The same applies to the PNoy administration– instead of rebuilding the churches that will cost millions, nay billions (considering that church-building is not spared by graft and corruption if done by contractors with the state) — PNoy should use the same to rehabilitate the victims of the disaster. Instead of his perceived “playing lackadaisically blind” to the plunder of billions of the people’s money, he should spend millions IN REALLY PUTTING INTO REAL PRISONS all the plunderers, scalawags and rogues in government from all its departments — including his own.

    It is also time for the Roman Catholic Church to start becoming more humane and less divine. Prayers won’t feed people, they won’t ease their pain or wipe off tears and blood… We challenge the RCC to stand like its vaunted “ROCK” — of, by, and for the people!

    1. Thanks for reading, ITZ! While I am not as militant as you seem to sound like, I agree that the government ought not to foot the bill for the restoration on these “heritage churches” owned by the Catholic Church. However, there is this law that mandates the government to foot the bill and this is what I am suggesting that needs to be revisited, revised or repealed.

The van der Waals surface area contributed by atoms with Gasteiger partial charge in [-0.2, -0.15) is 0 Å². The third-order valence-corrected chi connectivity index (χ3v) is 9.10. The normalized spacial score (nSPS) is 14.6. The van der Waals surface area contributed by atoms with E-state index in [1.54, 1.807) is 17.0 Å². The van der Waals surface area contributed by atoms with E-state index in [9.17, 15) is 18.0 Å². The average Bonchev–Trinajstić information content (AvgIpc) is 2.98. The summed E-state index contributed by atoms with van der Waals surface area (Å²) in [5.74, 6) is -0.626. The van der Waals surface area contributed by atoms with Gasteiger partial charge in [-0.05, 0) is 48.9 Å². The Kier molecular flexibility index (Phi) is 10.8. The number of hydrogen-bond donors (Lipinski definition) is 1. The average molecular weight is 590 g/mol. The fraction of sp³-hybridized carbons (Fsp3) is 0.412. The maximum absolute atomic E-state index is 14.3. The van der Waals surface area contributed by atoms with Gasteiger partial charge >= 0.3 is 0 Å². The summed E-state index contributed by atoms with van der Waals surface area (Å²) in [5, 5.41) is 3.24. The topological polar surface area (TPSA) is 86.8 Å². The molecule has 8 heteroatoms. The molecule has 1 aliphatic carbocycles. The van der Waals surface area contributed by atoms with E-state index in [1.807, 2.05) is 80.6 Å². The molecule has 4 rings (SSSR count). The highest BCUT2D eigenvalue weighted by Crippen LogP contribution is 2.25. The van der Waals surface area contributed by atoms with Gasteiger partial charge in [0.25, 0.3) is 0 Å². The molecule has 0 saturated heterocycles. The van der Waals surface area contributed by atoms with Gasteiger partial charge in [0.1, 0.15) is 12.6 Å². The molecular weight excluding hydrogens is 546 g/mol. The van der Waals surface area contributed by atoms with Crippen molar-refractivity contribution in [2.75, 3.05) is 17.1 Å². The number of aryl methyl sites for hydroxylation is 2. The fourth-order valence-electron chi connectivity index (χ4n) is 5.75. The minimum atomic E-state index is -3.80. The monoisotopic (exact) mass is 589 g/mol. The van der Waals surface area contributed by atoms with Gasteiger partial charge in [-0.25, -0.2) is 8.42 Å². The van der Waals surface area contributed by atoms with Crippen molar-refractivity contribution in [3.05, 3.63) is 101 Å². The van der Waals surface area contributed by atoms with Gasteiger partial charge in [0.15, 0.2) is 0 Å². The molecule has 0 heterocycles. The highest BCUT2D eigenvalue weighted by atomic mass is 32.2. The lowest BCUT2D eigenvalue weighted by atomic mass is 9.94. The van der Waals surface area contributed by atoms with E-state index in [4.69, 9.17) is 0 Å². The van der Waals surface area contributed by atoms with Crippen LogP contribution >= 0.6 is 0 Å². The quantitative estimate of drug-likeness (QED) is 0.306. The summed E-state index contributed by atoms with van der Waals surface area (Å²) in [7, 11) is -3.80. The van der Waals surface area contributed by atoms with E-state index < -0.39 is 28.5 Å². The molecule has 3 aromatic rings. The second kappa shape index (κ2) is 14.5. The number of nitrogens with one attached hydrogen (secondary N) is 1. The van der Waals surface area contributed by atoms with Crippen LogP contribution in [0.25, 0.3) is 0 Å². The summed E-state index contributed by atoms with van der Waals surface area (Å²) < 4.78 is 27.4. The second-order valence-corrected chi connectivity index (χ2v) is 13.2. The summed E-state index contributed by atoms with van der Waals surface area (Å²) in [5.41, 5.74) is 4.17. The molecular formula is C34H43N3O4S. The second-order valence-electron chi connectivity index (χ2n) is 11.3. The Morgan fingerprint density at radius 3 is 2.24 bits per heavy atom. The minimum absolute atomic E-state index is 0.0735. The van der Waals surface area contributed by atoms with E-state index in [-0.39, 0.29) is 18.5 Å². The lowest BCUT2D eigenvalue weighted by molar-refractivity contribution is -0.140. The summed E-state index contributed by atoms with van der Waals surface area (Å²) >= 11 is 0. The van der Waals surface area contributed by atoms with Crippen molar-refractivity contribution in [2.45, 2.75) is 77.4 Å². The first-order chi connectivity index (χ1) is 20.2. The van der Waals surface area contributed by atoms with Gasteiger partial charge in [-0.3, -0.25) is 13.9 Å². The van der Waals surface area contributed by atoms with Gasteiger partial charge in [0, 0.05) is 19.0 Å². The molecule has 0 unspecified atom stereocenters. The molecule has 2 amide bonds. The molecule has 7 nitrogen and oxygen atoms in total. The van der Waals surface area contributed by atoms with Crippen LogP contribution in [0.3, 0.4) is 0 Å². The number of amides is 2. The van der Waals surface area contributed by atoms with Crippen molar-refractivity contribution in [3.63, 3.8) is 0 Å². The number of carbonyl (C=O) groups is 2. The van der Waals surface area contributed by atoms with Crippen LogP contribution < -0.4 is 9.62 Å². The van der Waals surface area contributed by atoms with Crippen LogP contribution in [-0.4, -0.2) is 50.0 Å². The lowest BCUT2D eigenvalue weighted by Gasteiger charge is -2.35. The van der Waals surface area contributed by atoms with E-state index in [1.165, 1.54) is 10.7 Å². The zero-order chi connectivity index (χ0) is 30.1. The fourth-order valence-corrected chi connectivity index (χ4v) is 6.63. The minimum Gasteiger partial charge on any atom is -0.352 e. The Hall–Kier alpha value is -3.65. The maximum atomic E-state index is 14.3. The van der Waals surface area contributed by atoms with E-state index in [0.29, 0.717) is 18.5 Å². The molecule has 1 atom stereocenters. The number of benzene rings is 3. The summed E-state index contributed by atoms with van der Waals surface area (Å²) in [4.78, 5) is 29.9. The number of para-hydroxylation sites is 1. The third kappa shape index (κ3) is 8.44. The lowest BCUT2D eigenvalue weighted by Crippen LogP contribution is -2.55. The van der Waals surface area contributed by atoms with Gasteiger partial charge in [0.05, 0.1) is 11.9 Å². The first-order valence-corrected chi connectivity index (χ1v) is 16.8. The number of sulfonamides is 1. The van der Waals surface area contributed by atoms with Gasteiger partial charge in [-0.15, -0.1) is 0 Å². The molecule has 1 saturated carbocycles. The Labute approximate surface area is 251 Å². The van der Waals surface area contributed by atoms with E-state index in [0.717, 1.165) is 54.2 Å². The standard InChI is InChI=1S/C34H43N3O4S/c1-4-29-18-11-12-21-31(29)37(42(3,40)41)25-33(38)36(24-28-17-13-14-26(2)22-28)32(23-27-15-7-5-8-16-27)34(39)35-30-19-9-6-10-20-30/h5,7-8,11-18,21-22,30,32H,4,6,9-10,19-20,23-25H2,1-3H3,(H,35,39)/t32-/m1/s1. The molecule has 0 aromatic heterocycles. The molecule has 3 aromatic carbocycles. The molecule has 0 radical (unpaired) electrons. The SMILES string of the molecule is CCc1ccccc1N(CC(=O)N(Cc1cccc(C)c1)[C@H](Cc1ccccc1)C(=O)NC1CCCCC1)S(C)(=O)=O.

2. when you refer to the “spirit of the Law” you seem to be saying “your interpretation of the law”, yes? BUT, they are not the same. and the ‘spirit’ of the law is not the law, it just is not. AND you seem to be anti-Catholic church and you have every right to be. BUT BUT BUT, these places are considered ‘National Historical Treasures’ and IF IF IF the gov’t. has deemed them to be as such it is the duty of the state to rebuild them. a show of good will by the Catholic Church would be to share in the expense as well.BUT that is not the law either and should not be confused as such.

      BUT just because you are Anti-Catholic and maybe even despise the Catholic Church and therefore base your opinion on that despisement, NO way does that stand up to scrutiny of the law nor is it what the law states.
      If the laws of the land dictate that something is to be done, it should be done. OR why have the laws and gov’t. to begin with?

  3. The only Catholic church in the country that I know is open to tourists free of charge is the Bamboo Organ Church in Las Piñas. The Church can & should rebuild those old buildings with its own money if it wants them restored.

    If the country uses tax money to rebuild them the government should own them and make them museums or tourist traps.